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Lucifer is the King James Version rendering of the Hebrew word in Isaiah (Isaiah 14:12). The Vulgate translation uses the Latin word lucifer, but with a lower-case initial, The Hebrew word, transliterated Hêlêl or Heylel (pron. as HAY-lale), occurs once in the Hebrew Bible and according to the KJV-based Strong’s Concordance means “shining one, light-bearer”. The Septuagint renders in Greek as ἑωσφόρος (heōsphoros), a name, literally “bringer of dawn”, for the morning star. The word Lucifer is taken from the Latin Vulgate, which translates הֵילֵל as lucifer, meaning “the morning star, the planet Venus”, or, as an adjective, “light-bringing”.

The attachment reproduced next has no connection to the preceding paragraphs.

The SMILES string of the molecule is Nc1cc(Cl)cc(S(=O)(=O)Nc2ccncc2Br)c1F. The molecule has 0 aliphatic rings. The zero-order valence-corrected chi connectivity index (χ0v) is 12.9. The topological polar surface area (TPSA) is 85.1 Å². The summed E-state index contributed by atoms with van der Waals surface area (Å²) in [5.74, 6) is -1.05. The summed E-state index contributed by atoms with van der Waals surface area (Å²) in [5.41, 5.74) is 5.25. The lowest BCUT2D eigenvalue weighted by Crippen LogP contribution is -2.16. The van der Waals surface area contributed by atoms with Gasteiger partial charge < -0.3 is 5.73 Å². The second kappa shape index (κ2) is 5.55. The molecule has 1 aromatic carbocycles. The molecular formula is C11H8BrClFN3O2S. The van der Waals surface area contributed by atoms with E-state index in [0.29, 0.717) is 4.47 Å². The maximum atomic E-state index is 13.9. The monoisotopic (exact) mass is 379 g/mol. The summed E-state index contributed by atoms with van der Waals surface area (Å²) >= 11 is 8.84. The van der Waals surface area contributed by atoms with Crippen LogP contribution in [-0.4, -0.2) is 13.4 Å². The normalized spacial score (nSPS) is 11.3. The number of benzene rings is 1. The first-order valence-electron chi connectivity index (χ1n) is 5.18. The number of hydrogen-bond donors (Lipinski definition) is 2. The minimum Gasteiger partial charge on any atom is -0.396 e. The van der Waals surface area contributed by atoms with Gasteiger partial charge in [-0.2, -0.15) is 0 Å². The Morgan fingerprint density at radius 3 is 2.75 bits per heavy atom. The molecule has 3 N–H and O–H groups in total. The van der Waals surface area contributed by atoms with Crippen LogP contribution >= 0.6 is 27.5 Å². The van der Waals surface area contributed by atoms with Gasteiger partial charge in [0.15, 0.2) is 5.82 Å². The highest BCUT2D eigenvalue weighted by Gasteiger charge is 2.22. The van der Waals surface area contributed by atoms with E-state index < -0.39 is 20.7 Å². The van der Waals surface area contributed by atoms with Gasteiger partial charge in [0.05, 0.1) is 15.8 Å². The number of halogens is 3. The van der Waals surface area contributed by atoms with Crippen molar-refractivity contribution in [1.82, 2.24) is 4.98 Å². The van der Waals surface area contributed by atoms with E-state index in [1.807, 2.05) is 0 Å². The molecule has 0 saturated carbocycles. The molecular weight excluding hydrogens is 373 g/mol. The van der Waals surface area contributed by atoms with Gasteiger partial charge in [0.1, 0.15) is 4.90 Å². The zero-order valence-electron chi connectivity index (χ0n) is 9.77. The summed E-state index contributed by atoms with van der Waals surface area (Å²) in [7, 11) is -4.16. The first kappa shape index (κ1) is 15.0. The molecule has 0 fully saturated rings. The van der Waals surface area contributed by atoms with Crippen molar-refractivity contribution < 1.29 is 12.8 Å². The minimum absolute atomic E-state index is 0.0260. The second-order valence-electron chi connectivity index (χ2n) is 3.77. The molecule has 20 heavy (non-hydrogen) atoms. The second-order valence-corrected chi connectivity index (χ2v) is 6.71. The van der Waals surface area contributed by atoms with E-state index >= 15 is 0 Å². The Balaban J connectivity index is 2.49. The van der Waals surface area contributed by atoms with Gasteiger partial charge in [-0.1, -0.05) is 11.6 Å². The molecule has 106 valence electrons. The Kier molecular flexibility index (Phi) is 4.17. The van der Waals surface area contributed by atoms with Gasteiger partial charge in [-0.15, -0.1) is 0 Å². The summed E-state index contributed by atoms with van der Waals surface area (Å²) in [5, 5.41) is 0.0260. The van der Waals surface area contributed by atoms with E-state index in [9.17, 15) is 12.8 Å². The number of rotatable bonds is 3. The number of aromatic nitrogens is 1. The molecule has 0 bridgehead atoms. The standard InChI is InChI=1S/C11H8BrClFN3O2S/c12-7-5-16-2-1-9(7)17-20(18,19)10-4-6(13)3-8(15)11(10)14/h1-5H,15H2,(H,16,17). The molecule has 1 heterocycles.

Later Christian tradition came to use the Latin word for “morning star”, lucifer, as a proper name (“Lucifer”) for the devil; as he was before his fall. As a result, “‘Lucifer’ has become a by-word for Satan/the Devil in the church and in popular literature”, as in Dante Alighieri’s Inferno, Joost van den Vondel’s Lucifer and John Milton’s Paradise Lost.However, the Latin word never came to be used almost exclusively, as in English, in this way, and was applied to others also, including Jesus. The image of a morning star fallen from the sky is generally believed among scholars to have a parallel in Canaanite mythology.